On its own, a signed Promissory Note has the legal force of a contract. But to strengthen the validity and ensure the enforceability of the Promissory Note, there are steps the lending maker can take with Witnesses, signatures and even a notary.
So who should be a Witness on a Promissory Note? Any “disinterested person” (i.e. any person not a party to the Note) can be a Witness to the signing of a Promissory Note.
It is preferable that there be two separate Witnesses. These two Witnesses can be the same for each person signing the Note; there is no need to have four different persons (two for each signator) sign as witnesses to a Promissory Note.
If the Note is not witnessed when it is signed, the Note is still a contract that is 100% enforceable in a court of law. The witnesses simply provide authenticity that they saw an agreement reached by the signers of the Note.
But these witnesses are not absolutely required in all states. Note, however, that if the matter of enforcing a Promissory Note reaches a Court for settlement, the existence of Witnesses to the Note’s signatures will certainly shorten the legal process.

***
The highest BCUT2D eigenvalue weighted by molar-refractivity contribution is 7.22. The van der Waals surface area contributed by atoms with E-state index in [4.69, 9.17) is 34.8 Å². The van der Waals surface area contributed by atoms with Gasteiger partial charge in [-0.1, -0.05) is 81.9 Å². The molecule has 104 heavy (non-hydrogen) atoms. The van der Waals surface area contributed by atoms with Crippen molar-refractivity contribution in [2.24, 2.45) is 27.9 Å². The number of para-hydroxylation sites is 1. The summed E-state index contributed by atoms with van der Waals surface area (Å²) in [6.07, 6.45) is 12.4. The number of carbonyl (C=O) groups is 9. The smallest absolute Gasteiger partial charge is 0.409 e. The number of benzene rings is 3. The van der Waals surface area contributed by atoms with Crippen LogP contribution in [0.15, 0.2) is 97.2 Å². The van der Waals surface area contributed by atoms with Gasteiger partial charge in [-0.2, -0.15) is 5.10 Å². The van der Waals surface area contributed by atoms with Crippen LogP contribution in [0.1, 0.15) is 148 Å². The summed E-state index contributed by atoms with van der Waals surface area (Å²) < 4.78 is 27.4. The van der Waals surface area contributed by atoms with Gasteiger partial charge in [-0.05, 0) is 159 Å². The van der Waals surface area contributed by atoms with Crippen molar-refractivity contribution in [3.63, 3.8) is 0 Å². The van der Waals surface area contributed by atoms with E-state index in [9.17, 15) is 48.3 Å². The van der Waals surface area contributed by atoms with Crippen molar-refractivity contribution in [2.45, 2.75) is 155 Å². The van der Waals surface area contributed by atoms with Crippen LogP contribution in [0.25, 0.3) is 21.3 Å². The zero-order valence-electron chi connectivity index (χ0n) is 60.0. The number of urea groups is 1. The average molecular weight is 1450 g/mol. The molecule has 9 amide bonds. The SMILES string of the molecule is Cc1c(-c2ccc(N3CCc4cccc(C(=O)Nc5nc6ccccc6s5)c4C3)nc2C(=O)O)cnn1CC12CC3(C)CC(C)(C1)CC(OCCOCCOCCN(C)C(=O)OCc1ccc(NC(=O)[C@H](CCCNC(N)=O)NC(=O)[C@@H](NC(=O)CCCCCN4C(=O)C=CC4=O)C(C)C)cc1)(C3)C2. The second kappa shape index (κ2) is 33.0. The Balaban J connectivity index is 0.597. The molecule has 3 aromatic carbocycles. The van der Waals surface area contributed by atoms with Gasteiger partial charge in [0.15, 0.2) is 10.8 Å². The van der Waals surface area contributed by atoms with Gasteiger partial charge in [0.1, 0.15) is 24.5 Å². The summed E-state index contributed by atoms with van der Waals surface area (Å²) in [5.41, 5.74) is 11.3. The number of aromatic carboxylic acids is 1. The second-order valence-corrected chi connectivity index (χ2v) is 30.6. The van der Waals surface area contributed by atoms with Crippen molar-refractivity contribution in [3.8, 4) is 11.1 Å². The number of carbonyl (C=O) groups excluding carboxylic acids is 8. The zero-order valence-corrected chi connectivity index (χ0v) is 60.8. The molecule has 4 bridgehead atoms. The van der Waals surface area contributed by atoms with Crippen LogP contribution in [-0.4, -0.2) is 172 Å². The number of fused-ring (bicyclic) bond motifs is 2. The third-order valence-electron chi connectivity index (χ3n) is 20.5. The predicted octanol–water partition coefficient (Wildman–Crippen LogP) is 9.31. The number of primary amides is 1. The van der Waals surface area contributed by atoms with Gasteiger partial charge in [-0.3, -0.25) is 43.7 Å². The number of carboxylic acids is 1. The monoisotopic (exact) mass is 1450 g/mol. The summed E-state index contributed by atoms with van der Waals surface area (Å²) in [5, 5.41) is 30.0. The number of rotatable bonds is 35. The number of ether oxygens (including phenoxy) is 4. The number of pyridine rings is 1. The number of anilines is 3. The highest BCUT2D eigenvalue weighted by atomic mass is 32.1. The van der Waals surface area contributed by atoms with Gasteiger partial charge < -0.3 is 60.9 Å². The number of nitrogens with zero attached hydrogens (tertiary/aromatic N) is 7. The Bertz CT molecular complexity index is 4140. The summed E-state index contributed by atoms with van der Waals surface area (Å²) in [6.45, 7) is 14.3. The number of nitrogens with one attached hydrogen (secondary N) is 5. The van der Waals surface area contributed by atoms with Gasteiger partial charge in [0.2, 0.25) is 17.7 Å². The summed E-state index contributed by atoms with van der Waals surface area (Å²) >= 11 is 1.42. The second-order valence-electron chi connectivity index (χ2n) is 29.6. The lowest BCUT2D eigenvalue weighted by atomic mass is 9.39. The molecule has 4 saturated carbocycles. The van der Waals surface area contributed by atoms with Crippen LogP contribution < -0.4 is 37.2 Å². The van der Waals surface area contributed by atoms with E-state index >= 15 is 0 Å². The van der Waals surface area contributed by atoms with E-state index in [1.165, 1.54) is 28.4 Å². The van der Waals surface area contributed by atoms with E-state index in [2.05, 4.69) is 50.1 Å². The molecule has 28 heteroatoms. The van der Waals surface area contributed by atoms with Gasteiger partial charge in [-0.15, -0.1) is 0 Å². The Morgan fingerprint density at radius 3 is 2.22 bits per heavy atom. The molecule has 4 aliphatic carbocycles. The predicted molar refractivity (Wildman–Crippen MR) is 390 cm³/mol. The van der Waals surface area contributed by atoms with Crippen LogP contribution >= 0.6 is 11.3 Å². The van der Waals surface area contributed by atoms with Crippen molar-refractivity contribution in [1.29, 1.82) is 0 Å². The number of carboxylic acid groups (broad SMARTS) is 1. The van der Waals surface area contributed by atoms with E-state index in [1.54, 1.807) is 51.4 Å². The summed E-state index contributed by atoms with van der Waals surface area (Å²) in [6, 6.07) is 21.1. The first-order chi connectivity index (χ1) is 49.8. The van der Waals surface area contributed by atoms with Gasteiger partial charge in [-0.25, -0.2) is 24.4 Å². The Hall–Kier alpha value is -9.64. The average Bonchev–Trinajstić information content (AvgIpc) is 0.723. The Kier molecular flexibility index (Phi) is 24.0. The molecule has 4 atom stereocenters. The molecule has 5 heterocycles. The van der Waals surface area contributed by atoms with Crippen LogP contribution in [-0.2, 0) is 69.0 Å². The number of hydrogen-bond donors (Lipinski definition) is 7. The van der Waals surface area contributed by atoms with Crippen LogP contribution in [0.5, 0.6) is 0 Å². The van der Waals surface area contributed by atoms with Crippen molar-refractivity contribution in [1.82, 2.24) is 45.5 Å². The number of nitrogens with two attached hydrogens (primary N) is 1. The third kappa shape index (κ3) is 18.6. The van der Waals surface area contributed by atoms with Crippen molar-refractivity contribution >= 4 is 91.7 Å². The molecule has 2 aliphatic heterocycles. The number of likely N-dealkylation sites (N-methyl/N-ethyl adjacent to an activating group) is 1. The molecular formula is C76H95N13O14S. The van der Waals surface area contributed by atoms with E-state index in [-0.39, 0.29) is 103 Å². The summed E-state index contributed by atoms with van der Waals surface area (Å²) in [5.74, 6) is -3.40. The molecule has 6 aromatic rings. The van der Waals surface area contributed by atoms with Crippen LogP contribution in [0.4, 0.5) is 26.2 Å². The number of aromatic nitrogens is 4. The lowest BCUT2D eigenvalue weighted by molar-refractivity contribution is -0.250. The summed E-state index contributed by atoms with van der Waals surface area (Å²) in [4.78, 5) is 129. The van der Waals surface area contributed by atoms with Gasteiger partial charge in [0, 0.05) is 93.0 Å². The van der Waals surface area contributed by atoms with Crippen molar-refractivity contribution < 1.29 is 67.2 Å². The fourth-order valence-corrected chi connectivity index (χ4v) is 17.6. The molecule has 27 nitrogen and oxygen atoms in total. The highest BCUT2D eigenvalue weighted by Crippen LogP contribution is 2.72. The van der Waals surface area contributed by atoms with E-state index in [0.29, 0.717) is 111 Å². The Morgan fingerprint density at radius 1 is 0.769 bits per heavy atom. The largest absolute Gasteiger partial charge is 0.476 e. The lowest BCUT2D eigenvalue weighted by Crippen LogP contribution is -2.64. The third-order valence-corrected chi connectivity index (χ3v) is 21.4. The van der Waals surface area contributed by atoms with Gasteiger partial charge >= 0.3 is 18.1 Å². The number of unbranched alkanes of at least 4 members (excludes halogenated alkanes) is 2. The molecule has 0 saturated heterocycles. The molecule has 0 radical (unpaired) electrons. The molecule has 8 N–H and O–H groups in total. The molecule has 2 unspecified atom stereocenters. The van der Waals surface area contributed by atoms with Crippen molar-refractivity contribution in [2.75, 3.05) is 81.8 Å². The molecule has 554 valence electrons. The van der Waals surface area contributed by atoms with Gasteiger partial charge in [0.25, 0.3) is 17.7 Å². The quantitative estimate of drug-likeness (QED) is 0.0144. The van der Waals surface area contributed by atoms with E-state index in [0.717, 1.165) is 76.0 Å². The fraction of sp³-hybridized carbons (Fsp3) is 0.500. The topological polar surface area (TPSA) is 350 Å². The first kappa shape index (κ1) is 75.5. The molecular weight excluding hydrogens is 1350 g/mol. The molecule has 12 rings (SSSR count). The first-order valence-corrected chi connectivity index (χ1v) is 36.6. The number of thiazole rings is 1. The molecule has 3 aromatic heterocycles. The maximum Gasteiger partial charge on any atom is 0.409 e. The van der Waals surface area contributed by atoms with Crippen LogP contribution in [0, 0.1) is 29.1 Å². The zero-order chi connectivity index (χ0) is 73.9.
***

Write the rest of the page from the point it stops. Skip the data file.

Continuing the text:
The same holds true for notarizing a Promissory Note: no state requires a Promissory Note to be notarized to make it valid and enforceable. But should a court action be required to collect on the note, a notary’s signature almost automatically ensures the Court will uphold the existence of the agreement.
A Promissory Note is used to ‘get it in writing’ on a loan of money or property between two people, even between family members. It’s always a good idea to make clear the terms of a loan in advance, in writing. To easily create such a note, see the complete details that can be found here on Standard Legal’s Promissory Note legal forms software.